Never let evidence, however abundant, trouble the minds of those at the Home Affairs department in Australia.
The Medevac legislation, a fairly small gesture of Parliament in what is otherwise Australia’s part monstrous, part indifference to refugees, has been on the shooting range of the Morrison government since it won office in May this year.
The Home Affairs Legislation Amendment (Miscellaneous Measures) Bill 2018, passed earlier this year, was modest, enabling critically ill refugees and those seeking asylum a means of transfer from offshore detention facilities to the mainland for urgent medical treatment. Significantly, it saw the privileging of medical advice over political meddling, a particularly irksome point for Home Affairs minister Peter Dutton. Since then, the Medical Evacuation Response Group has been busy securing the approval of 130 ill refugees for transfer to Australia.
Perhaps the most tiresome ground of all is the notion that the legisltion’s presence is a beacon, bright and furious, for the next round of boat arrivals. (Never mind those arrivals by air, which are now making their presence felt in Australia.) To that end, the House has voted to repeal it, leaving it now in the hands of the Australian Senate.
Another ground for repeal scuppered is the claimed powerlessness of the government to cope with security matters in dealing with the transfers.
The Medevac legislation, Dutton has claimed with tiresome consistency, permits “people of bad character” to arrive in Australia and that they
“... are able to come and, in fact, are required to come under Labor’s laws that they passed. That is the reality.”
Despite giving medical opinion greater weight than political expediency, it has been revealed that Dutton did use ministerial powers to override the recommendations of doctors in the transfer of an individual who was an accompanying family member.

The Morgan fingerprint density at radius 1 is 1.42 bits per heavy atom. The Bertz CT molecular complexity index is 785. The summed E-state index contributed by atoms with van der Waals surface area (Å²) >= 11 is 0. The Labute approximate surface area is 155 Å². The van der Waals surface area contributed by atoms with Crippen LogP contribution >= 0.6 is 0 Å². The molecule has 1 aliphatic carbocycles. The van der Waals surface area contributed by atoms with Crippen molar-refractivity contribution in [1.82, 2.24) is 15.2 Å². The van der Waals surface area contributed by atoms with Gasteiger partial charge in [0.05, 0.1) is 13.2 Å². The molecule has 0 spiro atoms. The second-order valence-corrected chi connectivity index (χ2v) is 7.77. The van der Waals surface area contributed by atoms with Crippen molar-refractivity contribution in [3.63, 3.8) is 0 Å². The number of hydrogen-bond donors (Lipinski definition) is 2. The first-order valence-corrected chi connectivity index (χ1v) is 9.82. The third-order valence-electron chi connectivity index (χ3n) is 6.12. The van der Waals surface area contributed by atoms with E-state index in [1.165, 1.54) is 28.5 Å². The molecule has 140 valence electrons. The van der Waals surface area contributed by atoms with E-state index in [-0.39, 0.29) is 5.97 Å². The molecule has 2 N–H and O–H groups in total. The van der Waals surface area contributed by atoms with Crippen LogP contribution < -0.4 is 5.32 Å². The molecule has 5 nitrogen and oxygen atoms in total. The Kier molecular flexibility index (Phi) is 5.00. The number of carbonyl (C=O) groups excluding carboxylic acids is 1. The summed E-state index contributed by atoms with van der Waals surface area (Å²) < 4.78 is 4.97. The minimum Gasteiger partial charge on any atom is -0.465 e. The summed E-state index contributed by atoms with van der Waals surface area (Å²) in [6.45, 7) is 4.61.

The decision, tabled in parliament, showed that section 198G(2) of the Migration Act had been used to refuse the transfer of an Iranian individual as it 'would expose the Australian community to a serious risk of criminal conduct'.
Dutton had been advised that
'... the accompanying family member has a history of violent and manipulative behaviour, including allegations of physical assault against his children, been investigated by the Nauruan police force for criminal activity, engaged in military service in Iran and that the department is unable to verify his identity.'
And so another myth bites the dust — or so it should.
Undeterred, the Morrison Government is wooing potential votes in the Senate. Tasmanian Senator Jacqui Lambie is being courted like a Parisian lady of merit by Dutton and Finance Minister Mathias Cormann. As ever, she is making an effort to have it both ways, suggesting concerns at the repeal legislation, but also having issues with the medevac provisions as they stand.
This week, ahead of the handing down of the Senate’s Medevac report, Senator Lambie claimed that national security grounds should come into play:
And how does the Senator think that might be relevant? The answer, as with many a befuddled Australian politician since the noughties, is the same: boats, boats, boats.